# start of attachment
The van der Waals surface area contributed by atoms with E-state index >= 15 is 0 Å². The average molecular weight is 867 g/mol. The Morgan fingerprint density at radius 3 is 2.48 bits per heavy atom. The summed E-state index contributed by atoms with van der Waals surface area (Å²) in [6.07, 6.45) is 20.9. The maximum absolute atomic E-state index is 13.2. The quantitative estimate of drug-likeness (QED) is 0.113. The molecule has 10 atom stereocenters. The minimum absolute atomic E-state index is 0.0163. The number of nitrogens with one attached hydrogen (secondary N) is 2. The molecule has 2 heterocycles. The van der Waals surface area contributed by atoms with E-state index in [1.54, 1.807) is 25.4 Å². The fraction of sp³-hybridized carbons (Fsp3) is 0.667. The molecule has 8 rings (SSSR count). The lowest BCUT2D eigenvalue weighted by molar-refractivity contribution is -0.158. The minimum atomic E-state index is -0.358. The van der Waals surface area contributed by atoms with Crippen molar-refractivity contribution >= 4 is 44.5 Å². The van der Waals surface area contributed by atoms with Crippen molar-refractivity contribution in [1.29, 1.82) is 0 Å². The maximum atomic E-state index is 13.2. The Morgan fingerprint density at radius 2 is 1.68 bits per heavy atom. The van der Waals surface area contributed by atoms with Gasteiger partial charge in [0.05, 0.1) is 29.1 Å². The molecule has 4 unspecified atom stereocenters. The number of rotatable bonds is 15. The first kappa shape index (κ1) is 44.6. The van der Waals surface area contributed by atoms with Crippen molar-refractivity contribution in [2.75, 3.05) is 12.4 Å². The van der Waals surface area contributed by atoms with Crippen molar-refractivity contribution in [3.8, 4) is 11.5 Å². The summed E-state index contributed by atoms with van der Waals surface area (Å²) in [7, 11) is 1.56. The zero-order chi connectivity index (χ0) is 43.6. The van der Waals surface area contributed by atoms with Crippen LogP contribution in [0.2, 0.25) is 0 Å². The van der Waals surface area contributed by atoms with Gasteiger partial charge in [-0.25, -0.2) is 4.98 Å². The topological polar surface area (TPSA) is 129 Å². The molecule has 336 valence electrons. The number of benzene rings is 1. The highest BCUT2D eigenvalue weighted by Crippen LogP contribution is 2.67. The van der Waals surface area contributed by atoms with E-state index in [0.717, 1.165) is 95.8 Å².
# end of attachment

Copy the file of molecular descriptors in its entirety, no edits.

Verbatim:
The van der Waals surface area contributed by atoms with E-state index >= 15 is 0 Å². The average molecular weight is 867 g/mol. The Morgan fingerprint density at radius 3 is 2.48 bits per heavy atom. The summed E-state index contributed by atoms with van der Waals surface area (Å²) in [6.07, 6.45) is 20.9. The maximum absolute atomic E-state index is 13.2. The quantitative estimate of drug-likeness (QED) is 0.113. The molecule has 10 atom stereocenters. The minimum absolute atomic E-state index is 0.0163. The number of nitrogens with one attached hydrogen (secondary N) is 2. The molecule has 2 heterocycles. The van der Waals surface area contributed by atoms with E-state index in [1.54, 1.807) is 25.4 Å². The fraction of sp³-hybridized carbons (Fsp3) is 0.667. The molecule has 8 rings (SSSR count). The lowest BCUT2D eigenvalue weighted by molar-refractivity contribution is -0.158. The minimum atomic E-state index is -0.358. The van der Waals surface area contributed by atoms with Crippen molar-refractivity contribution >= 4 is 44.5 Å². The van der Waals surface area contributed by atoms with Crippen molar-refractivity contribution in [1.29, 1.82) is 0 Å². The maximum atomic E-state index is 13.2. The Morgan fingerprint density at radius 2 is 1.68 bits per heavy atom. The van der Waals surface area contributed by atoms with Gasteiger partial charge in [0.05, 0.1) is 29.1 Å². The molecule has 4 unspecified atom stereocenters. The number of rotatable bonds is 15. The first kappa shape index (κ1) is 44.6. The van der Waals surface area contributed by atoms with Crippen molar-refractivity contribution in [2.75, 3.05) is 12.4 Å². The van der Waals surface area contributed by atoms with Crippen molar-refractivity contribution in [3.8, 4) is 11.5 Å². The summed E-state index contributed by atoms with van der Waals surface area (Å²) in [7, 11) is 1.56. The zero-order chi connectivity index (χ0) is 43.6. The van der Waals surface area contributed by atoms with Crippen LogP contribution in [0.2, 0.25) is 0 Å². The van der Waals surface area contributed by atoms with Gasteiger partial charge in [-0.25, -0.2) is 4.98 Å². The topological polar surface area (TPSA) is 129 Å². The molecule has 336 valence electrons. The number of benzene rings is 1. The highest BCUT2D eigenvalue weighted by Crippen LogP contribution is 2.67. The van der Waals surface area contributed by atoms with E-state index in [0.717, 1.165) is 95.8 Å².